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Changing Family Roles

In two-income families, do men assume an equal share of the everyday responsibilities at home?

Surveys have shown that while many men are willing to help with the grocery shopping and cleaning up in the kitchen after dinner, they still perceive certain tasks as "woman's work," including cooking and doing the laundry. Thus, in these households, there are still some gender-based divisions of chores and responsibilities.

One study found that working mothers average eighteen hours per week of housework, plus ten to fifteen hours per week of child care, while fathers average three hours of housework and two hours of child care per week.

Even so, women who work outside the home report significant benefits associated with their jobs. They describe having higher self-esteem and a greater sense of autonomy. When a mother enjoys her work and gains a sense of satisfaction from it, her children can benefit, perhaps more than if she stays home but is unhappy. When women are bringing home a paycheck they often have more leverage in the family, encouraging greater participation by their husbands in keeping the household running ("I have a job too; let's share more of the responsibilities"). With their own source of income, women may not have to ask their husbands for spending money for their own needs and desires; the result may be a greater sense of independence in the relationship.

The husbands of working wives report that they have more respect for their spouses. And because there are two paychecks instead of one, men say they feel that providing the income for the family is less of a burden. With this decrease in financial pressure, many couples describe improvements in their marital relationship.

Nevertheless, families have adjustments to make when both parents work. Their dinners may become simpler than before. Children may eat less often with one or both parents, they may eat more quickly, and their diet may not be as nutritious or well-balanced. Some parents complain that dinnertimes seem more like meals in a restaurant than with a family at home.

Working parents also often sleep less than they once did, since they need to catch up on household duties in the late evening; women average six to six and a half hours of sleep per night, compared with seven and a half hours in the past. That can cause fatigue the following day, which in turn can affect their productivity and temperament both at work and at home.

Working parents may have less time for each other during the week too. If they do not consciously schedule time for each other and for their individual pursuits, these activities may get lost in the hectic pace of family life. As a result, marriage and family life may not seem as fulfilling. Relationships become more stressed, family members do not feel as close and as involved with one another, and family living can become less enjoyable.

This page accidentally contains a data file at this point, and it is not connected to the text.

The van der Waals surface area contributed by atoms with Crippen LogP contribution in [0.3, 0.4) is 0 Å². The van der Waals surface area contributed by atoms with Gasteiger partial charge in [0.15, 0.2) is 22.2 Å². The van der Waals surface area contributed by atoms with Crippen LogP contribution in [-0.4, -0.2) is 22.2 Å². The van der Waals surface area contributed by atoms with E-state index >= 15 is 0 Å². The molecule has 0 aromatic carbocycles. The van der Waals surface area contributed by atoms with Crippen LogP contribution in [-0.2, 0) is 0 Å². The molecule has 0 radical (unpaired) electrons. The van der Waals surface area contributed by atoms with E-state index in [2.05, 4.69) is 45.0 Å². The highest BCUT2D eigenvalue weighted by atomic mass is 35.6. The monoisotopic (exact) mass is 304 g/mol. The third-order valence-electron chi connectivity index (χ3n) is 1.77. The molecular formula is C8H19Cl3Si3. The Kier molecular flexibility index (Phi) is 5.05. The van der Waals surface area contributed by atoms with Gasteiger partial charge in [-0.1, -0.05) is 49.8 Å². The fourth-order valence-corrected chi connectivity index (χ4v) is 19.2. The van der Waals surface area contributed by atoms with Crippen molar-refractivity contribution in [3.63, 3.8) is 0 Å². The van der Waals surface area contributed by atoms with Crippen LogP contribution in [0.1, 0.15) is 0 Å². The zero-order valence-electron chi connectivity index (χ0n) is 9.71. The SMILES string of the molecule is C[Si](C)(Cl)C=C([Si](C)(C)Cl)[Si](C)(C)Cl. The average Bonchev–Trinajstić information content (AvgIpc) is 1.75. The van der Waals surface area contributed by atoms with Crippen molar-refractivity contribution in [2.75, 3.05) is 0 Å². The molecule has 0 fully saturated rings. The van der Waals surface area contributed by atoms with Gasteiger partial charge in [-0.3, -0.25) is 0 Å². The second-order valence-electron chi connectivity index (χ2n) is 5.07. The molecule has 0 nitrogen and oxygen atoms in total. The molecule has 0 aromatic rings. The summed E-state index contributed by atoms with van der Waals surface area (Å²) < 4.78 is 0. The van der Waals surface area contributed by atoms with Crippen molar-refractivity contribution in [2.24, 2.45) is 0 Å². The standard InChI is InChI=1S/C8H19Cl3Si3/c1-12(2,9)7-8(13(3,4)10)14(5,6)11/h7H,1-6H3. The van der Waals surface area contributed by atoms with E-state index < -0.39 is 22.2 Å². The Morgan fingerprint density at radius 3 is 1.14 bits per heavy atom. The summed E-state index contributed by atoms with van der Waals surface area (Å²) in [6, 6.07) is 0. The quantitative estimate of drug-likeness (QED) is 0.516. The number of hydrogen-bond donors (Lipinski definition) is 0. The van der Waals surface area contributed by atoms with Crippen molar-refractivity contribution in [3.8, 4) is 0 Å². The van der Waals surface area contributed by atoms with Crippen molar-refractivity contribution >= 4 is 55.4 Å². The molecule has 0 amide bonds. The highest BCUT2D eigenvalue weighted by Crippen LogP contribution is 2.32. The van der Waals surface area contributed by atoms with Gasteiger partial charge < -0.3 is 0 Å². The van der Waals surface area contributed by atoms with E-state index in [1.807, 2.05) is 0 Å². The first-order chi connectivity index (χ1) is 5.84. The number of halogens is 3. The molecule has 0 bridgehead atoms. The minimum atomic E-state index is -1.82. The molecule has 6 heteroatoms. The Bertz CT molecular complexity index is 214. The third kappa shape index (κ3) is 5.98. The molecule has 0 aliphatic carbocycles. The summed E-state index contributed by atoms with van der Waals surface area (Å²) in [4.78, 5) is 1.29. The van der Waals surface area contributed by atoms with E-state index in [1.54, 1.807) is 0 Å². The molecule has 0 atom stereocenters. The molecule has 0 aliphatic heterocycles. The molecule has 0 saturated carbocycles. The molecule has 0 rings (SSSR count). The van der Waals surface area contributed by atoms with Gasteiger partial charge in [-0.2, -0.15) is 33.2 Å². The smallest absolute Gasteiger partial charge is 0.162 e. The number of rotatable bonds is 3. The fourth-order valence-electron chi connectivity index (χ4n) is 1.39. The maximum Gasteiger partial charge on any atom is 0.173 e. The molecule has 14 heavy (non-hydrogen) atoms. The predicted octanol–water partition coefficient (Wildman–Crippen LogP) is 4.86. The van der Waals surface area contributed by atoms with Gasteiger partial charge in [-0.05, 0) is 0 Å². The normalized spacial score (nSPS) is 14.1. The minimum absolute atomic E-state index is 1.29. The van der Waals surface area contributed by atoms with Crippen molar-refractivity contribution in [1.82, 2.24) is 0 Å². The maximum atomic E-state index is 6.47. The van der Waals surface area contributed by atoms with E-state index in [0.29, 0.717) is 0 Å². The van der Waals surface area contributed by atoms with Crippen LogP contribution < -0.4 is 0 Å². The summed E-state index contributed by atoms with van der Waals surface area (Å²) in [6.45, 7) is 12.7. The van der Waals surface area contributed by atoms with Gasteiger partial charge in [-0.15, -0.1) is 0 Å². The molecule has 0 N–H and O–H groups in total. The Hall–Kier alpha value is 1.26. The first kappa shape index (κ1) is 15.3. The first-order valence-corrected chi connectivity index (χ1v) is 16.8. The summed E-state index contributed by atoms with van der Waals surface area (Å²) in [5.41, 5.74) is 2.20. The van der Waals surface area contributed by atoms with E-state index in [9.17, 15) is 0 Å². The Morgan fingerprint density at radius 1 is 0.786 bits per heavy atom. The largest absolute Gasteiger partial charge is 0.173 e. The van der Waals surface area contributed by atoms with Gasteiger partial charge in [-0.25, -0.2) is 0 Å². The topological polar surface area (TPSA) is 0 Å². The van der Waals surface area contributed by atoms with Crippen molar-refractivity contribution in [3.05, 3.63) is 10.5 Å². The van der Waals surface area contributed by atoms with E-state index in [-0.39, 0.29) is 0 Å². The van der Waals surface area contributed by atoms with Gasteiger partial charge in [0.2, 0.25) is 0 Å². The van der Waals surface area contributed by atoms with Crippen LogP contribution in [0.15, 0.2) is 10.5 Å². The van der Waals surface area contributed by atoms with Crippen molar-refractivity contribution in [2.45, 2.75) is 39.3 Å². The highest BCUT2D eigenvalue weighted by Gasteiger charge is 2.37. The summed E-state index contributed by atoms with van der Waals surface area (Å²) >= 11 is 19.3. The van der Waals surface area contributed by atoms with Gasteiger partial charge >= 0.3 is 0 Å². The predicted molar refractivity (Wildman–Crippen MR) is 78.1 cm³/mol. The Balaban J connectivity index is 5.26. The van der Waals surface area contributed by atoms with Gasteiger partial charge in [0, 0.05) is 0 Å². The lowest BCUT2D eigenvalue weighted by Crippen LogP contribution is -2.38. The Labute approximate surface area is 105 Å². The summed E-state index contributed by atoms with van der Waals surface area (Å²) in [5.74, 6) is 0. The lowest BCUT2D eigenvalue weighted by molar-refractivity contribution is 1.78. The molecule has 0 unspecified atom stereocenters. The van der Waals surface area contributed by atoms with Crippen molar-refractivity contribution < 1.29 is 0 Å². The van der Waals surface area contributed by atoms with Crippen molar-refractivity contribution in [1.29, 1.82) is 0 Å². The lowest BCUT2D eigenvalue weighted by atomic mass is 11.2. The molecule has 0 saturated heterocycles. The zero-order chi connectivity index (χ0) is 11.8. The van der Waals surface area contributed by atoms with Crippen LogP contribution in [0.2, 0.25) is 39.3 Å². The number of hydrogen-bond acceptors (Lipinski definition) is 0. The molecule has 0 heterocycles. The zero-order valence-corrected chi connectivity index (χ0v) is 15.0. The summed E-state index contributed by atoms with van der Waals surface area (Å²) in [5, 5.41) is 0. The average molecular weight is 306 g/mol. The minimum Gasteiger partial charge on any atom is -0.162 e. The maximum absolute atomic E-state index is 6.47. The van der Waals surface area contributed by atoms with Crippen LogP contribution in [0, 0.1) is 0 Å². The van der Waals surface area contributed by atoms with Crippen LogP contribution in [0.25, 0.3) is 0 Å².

When mothers are in the workplace, they sometimes feel guilty that someone else is assuming the daytime child-raising responsibilities, although that guilt tends to be less when their children are of school age, rather than infants or toddlers. Nevertheless, women are often torn between their careers and spending more time with their youngsters. And when they come home tired at the end of the workday, they may have less energy to give to their family, which can create even more maternal guilt. A University of Maryland study found that in 1985, American parents spent an average of only seventeen hours a week with their youngsters.

Even so, working parents—both men and women—frequently say they appreciate their children more than if they were home all day. Particularly if they enjoy their jobs, they say they look forward to spending time with their youngsters in the evenings and on weekends, even if they are fatigued.

One of the realities of a working parent's life is that he or she will inevitably spend less time with the children. Consequently, those few hours a day that everyone is together become extremely important. As much as possible, make them count.

Last Updated
Caring for Your School-Age Child: Ages 5 to 12 (Copyright © 2004 American Academy of Pediatrics)
The information contained on this Web site should not be used as a substitute for the medical care and advice of your pediatrician. There may be variations in treatment that your pediatrician may recommend based on individual facts and circumstances.
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